Friday, September 10, 2010

Proving Disabling Pain

Disability adjudicators accept that applicants can become disabled if their pain is bad enough to reduce their ability to perform the physical demands of working. The problem for claimants is usually how to prove that their condition is severe enough that they can no longer work. The claimant’s task basically is trying to provide objective proof to support the subjective claim of pain.

I represent a 57 year old former airline passenger service agent whose radiating neck pain forced him to stop working. His disability benefits were approved today four months after his application was filed without requiring any type of appeal or hearing.

Among other things, the claimant had a cervical MRI that showed discs contacting the spinal cord. His pharmacy list of pain medications and patches, and operative reports of pain injections, were lengthy. As the default position of disability adjudicators is that a claimant’s pain is overstated, simply providing a supportive MRI would be deemed insufficient because while it confirms a diagnosis it fails to establish severe pain. Similarly, just providing pharmacy records would be deemed insufficient because it could be evidence of an addiction or overreaction to a condition. However, supplying both types of medical records provided objective evidence not only that the claimant had a medical condition that was capable of causing severe pain, but also that the condition was being treated as causing severe pain. That objective evidence rendered the pain management physician’s opinion, that the claimant’s condition prevented him from being able to work due to his pain, readily credible.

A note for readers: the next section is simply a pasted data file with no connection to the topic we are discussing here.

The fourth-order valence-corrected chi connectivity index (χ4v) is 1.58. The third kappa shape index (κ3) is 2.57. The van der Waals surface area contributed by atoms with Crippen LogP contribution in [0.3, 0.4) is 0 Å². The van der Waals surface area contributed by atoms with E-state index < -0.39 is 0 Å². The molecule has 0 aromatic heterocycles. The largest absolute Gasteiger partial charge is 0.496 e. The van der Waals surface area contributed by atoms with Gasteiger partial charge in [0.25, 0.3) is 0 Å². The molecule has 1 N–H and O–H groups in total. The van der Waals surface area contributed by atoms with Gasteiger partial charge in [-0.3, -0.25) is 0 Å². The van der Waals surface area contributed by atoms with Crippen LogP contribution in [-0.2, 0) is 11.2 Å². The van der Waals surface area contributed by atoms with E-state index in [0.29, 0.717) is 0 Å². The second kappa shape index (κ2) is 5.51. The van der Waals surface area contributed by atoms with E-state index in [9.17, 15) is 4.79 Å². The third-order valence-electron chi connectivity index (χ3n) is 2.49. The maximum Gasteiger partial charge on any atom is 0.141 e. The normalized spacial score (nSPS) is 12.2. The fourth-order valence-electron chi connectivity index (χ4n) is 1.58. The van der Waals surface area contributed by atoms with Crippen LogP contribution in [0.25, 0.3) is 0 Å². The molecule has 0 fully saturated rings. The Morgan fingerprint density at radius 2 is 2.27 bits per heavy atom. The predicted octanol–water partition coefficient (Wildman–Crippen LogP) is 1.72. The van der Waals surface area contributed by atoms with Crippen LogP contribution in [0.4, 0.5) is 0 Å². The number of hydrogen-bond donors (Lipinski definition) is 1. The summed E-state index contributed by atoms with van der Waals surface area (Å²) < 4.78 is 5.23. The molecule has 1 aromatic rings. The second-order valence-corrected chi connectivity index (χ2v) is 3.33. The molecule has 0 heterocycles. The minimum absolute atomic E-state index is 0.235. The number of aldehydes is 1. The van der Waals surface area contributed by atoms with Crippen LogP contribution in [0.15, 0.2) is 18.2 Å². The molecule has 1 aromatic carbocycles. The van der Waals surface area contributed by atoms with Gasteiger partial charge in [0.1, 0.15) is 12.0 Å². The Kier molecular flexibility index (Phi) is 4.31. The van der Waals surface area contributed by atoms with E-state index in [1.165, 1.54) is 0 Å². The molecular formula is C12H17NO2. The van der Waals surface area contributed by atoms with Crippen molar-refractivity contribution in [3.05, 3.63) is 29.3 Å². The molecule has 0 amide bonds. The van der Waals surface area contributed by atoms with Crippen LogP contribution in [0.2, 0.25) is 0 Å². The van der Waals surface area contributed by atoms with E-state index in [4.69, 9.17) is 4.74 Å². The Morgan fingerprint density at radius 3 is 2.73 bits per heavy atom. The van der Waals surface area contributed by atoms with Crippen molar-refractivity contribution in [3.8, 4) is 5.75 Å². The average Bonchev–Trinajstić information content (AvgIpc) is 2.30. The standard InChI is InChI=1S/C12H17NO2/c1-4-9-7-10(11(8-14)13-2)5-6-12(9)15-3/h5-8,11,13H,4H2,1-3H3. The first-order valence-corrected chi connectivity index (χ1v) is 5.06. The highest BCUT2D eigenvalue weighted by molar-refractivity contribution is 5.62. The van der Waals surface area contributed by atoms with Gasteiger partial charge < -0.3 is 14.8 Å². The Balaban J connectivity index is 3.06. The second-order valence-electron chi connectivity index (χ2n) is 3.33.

Some of my colleagues believe that I “gild the lily” by securing and submitting as much evidence as I do, which does make for extra work. However, the end result speaks for itself.

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